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| Paulson & Nace

Troubles are nothing new for Washington D.C.’s only public hospital, United Medical Center. Just last month, I wrote a post about how their obstetrics department was shut down by the health department until they could show improvements. Now the healthcare facility is facing more backlash from a situation that had been overlooked by staff for about a week—at issue? The death of a patient whose family was never notified.

The deceased’s name was Bradford Brown, and he was a 70-year-old man that had been living in the nursing home run by United Medical Center for over two years. After suffering from a stroke, he was transferred to a ward within the hospital where his family had previously visited him. On August 2nd, Bradford’s sister went for a social call along with the daughter, Meiko Brown, and 10-year-old granddaughter. What they were told in the lobby while standing in front of reception with gifts and snacks in hand, was that the hospital did not have a patient by that name. Assuming a mistake, they proceeded to the bed where he once lay and found it empty. It was only then that nurse recognized them and informed the group that Bradford Brown had expired. Even more disturbing—Mr. Brown passed away on July 26th, exactly a week prior.

Hoping for an explanation as well as some type of closure, Ms. Meiko pressed hospital officials. Unfortunately, the news did not get better. Records showed that Mr. Brown had developed breathing problems on the 26th—also stating that the family was notified, although that is contested. Then, soon after he passed, the hospital admittedly “lost” his body for several days.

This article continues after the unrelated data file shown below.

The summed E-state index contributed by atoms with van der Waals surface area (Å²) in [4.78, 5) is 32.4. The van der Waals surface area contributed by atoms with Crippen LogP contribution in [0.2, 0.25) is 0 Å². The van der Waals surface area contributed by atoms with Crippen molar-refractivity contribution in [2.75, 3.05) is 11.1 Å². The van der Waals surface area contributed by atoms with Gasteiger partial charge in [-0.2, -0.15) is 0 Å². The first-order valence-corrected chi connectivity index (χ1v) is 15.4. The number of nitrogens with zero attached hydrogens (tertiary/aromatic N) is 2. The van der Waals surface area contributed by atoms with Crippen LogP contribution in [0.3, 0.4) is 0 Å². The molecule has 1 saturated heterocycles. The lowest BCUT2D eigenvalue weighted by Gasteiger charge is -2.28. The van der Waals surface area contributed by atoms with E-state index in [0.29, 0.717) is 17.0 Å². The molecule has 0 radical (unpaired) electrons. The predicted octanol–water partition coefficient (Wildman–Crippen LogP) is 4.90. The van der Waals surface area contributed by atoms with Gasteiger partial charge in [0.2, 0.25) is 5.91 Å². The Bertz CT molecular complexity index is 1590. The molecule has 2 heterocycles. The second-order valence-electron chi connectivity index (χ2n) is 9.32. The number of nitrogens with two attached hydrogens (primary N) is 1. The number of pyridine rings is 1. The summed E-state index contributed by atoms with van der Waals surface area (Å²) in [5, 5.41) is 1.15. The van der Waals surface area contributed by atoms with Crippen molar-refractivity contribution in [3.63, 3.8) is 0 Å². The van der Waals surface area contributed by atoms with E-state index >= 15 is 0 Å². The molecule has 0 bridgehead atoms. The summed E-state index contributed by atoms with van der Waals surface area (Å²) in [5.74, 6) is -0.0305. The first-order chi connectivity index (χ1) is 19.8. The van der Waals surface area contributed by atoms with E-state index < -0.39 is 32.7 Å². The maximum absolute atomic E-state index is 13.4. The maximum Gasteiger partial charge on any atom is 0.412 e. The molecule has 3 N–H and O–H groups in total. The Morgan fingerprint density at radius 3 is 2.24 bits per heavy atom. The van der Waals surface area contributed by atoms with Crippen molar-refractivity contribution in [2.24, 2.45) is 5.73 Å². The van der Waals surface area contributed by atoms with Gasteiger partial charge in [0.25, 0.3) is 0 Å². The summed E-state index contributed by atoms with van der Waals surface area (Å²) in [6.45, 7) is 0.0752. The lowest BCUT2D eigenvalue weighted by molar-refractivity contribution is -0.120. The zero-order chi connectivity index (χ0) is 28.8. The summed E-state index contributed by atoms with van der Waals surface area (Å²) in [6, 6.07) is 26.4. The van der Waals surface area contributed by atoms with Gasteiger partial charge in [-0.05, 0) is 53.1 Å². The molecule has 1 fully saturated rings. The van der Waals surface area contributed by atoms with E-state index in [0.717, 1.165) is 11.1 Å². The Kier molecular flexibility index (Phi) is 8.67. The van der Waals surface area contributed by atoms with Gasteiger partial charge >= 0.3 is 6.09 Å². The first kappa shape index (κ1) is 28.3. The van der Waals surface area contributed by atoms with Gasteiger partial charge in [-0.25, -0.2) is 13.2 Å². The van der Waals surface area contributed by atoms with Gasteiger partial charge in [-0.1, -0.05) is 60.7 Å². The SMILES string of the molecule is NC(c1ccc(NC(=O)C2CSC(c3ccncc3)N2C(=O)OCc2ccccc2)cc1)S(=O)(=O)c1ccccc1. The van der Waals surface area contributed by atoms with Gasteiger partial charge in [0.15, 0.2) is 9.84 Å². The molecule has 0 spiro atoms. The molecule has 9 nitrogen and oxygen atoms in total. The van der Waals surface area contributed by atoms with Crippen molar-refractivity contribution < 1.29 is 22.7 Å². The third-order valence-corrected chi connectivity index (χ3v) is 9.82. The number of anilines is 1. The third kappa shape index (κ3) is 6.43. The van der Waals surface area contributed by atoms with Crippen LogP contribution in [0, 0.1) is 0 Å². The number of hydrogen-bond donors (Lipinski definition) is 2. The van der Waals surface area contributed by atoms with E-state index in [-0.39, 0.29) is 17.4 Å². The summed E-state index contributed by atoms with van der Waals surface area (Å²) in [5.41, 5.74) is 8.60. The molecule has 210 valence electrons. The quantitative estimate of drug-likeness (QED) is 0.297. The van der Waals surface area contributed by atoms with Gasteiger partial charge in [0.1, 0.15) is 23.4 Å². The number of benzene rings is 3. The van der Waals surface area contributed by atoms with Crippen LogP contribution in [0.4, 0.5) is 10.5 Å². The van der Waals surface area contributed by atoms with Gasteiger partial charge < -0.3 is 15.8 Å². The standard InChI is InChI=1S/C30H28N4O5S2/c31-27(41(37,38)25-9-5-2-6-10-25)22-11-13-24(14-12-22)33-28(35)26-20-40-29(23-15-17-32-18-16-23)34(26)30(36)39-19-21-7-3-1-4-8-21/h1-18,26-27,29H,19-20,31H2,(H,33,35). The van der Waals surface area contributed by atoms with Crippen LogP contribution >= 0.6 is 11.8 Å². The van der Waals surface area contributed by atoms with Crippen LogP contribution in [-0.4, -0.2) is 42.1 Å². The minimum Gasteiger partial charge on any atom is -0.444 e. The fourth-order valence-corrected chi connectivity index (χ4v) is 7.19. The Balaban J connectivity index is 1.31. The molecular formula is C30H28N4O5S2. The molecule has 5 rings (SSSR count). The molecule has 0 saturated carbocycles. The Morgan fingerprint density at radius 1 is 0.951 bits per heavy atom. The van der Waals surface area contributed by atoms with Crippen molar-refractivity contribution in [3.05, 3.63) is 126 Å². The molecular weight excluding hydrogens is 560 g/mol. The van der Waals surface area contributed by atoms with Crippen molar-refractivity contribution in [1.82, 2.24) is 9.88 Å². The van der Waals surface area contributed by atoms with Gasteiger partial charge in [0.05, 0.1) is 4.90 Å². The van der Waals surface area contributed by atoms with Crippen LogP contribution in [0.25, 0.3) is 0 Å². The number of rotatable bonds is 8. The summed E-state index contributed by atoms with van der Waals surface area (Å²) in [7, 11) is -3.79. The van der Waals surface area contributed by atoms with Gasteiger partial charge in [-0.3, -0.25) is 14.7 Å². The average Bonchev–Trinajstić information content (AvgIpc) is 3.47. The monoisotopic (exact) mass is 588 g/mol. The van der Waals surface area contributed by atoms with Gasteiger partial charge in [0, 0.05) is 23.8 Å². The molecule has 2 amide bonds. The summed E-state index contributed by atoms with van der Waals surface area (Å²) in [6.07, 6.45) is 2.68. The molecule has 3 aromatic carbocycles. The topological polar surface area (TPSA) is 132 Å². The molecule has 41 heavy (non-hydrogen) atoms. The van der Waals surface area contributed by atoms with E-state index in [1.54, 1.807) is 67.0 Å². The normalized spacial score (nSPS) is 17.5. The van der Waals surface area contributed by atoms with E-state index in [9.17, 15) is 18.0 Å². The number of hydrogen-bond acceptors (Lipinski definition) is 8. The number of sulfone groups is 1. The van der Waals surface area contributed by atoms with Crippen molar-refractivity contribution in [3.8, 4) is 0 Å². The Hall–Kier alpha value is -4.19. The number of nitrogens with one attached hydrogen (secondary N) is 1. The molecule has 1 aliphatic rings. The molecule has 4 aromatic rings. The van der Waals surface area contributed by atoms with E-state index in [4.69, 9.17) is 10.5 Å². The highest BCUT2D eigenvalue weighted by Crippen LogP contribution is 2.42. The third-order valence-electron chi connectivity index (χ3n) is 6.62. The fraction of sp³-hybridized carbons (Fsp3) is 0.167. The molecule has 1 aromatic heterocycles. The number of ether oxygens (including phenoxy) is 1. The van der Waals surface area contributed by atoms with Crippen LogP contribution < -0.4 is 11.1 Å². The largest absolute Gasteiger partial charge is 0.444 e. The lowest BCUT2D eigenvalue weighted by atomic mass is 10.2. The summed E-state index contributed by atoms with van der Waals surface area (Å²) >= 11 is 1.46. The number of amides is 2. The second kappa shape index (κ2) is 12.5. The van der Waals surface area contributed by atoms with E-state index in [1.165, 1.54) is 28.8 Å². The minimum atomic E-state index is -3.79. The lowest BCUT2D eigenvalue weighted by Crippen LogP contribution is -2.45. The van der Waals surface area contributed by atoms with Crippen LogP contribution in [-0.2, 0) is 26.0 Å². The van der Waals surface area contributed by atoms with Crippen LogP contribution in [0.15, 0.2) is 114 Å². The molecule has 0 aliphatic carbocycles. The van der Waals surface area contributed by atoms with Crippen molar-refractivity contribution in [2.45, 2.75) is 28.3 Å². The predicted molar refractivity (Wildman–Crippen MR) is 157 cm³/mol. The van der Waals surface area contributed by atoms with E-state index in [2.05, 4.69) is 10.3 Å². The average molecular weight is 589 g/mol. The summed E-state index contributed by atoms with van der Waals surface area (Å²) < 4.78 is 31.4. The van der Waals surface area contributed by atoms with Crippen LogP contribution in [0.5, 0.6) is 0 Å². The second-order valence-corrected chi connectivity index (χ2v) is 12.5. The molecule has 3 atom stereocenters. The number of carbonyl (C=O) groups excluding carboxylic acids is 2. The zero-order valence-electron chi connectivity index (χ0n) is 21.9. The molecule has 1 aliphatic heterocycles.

The hospital calls the event a series of errors, yet that doesn’t seem to even begin to console this family who was denied the opportunity to bid farewell to a family member in a way they would have preferred. I’ve previously written about the prevalence of medical errors in hospitals, and how many consider them to be the 3rd leading cause of death in the U.S. The bigger issue at hand: when someone’s well-being, or even their life, is at stake, should we—as friends; as family; as a society—tolerate such an inexcusable level of mistakes? Is there an apology that can be made for what those in the healthcare industry internally refer to as “nevers” (i.e. they never should happen under any circumstance). It’s unfortunate for this family and for the surrounding community that the one hospital in place to serve the public, is instead doing it quite a disservice.

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